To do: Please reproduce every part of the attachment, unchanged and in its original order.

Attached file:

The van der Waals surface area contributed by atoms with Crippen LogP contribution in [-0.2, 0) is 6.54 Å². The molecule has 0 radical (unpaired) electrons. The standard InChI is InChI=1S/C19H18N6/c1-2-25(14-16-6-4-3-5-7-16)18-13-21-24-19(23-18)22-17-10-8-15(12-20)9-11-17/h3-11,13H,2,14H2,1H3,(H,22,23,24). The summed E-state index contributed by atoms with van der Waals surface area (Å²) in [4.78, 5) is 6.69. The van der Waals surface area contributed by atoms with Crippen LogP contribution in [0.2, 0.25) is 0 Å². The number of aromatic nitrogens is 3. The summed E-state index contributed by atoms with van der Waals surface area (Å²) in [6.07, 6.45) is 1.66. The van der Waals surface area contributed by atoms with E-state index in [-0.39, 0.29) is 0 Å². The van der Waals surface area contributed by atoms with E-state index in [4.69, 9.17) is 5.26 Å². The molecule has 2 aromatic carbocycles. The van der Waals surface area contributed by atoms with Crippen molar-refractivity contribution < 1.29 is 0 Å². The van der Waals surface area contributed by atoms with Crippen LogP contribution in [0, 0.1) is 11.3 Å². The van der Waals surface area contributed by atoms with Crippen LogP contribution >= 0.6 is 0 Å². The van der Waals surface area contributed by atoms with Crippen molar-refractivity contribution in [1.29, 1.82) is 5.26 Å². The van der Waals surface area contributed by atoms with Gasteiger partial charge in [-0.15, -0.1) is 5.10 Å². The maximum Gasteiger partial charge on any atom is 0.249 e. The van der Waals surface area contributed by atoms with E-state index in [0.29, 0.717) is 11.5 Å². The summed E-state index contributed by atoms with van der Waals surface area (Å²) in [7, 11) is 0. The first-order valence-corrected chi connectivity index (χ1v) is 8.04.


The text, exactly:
The van der Waals surface area contributed by atoms with Crippen LogP contribution in [-0.2, 0) is 6.54 Å². The molecule has 0 radical (unpaired) electrons. The standard InChI is InChI=1S/C19H18N6/c1-2-25(14-16-6-4-3-5-7-16)18-13-21-24-19(23-18)22-17-10-8-15(12-20)9-11-17/h3-11,13H,2,14H2,1H3,(H,22,23,24). The summed E-state index contributed by atoms with van der Waals surface area (Å²) in [4.78, 5) is 6.69. The van der Waals surface area contributed by atoms with Crippen LogP contribution in [0.2, 0.25) is 0 Å². The number of aromatic nitrogens is 3. The summed E-state index contributed by atoms with van der Waals surface area (Å²) in [6.07, 6.45) is 1.66. The van der Waals surface area contributed by atoms with E-state index in [-0.39, 0.29) is 0 Å². The van der Waals surface area contributed by atoms with E-state index in [4.69, 9.17) is 5.26 Å². The molecule has 2 aromatic carbocycles. The van der Waals surface area contributed by atoms with Crippen molar-refractivity contribution < 1.29 is 0 Å². The van der Waals surface area contributed by atoms with Crippen LogP contribution in [0, 0.1) is 11.3 Å². The van der Waals surface area contributed by atoms with Crippen LogP contribution >= 0.6 is 0 Å². The van der Waals surface area contributed by atoms with Crippen molar-refractivity contribution in [1.29, 1.82) is 5.26 Å². The van der Waals surface area contributed by atoms with Gasteiger partial charge in [-0.15, -0.1) is 5.10 Å². The maximum Gasteiger partial charge on any atom is 0.249 e. The van der Waals surface area contributed by atoms with E-state index in [0.29, 0.717) is 11.5 Å². The summed E-state index contributed by atoms with van der Waals surface area (Å²) in [7, 11) is 0. The first-order valence-corrected chi connectivity index (χ1v) is 8.04.